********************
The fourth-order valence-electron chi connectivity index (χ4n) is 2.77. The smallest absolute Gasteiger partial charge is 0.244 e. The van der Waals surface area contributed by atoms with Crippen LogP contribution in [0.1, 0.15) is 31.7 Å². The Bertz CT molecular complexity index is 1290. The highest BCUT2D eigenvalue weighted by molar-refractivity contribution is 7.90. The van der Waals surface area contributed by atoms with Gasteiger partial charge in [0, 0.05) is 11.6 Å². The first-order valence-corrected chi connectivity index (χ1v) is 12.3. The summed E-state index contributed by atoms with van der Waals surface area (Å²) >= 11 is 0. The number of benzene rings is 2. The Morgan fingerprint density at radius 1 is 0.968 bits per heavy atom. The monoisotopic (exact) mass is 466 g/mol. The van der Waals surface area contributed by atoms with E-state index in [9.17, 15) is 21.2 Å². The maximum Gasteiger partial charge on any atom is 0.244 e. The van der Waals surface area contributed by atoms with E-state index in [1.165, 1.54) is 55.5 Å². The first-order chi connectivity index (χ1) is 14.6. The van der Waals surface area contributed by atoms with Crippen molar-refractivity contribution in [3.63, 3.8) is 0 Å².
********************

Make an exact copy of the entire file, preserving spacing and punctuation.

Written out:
The fourth-order valence-electron chi connectivity index (χ4n) is 2.77. The smallest absolute Gasteiger partial charge is 0.244 e. The van der Waals surface area contributed by atoms with Crippen LogP contribution in [0.1, 0.15) is 31.7 Å². The Bertz CT molecular complexity index is 1290. The highest BCUT2D eigenvalue weighted by molar-refractivity contribution is 7.90. The van der Waals surface area contributed by atoms with Gasteiger partial charge in [0, 0.05) is 11.6 Å². The first-order valence-corrected chi connectivity index (χ1v) is 12.3. The summed E-state index contributed by atoms with van der Waals surface area (Å²) >= 11 is 0. The number of benzene rings is 2. The Morgan fingerprint density at radius 1 is 0.968 bits per heavy atom. The monoisotopic (exact) mass is 466 g/mol. The van der Waals surface area contributed by atoms with E-state index in [9.17, 15) is 21.2 Å². The maximum Gasteiger partial charge on any atom is 0.244 e. The van der Waals surface area contributed by atoms with E-state index in [1.165, 1.54) is 55.5 Å². The first-order chi connectivity index (χ1) is 14.6. The van der Waals surface area contributed by atoms with Crippen molar-refractivity contribution in [3.63, 3.8) is 0 Å².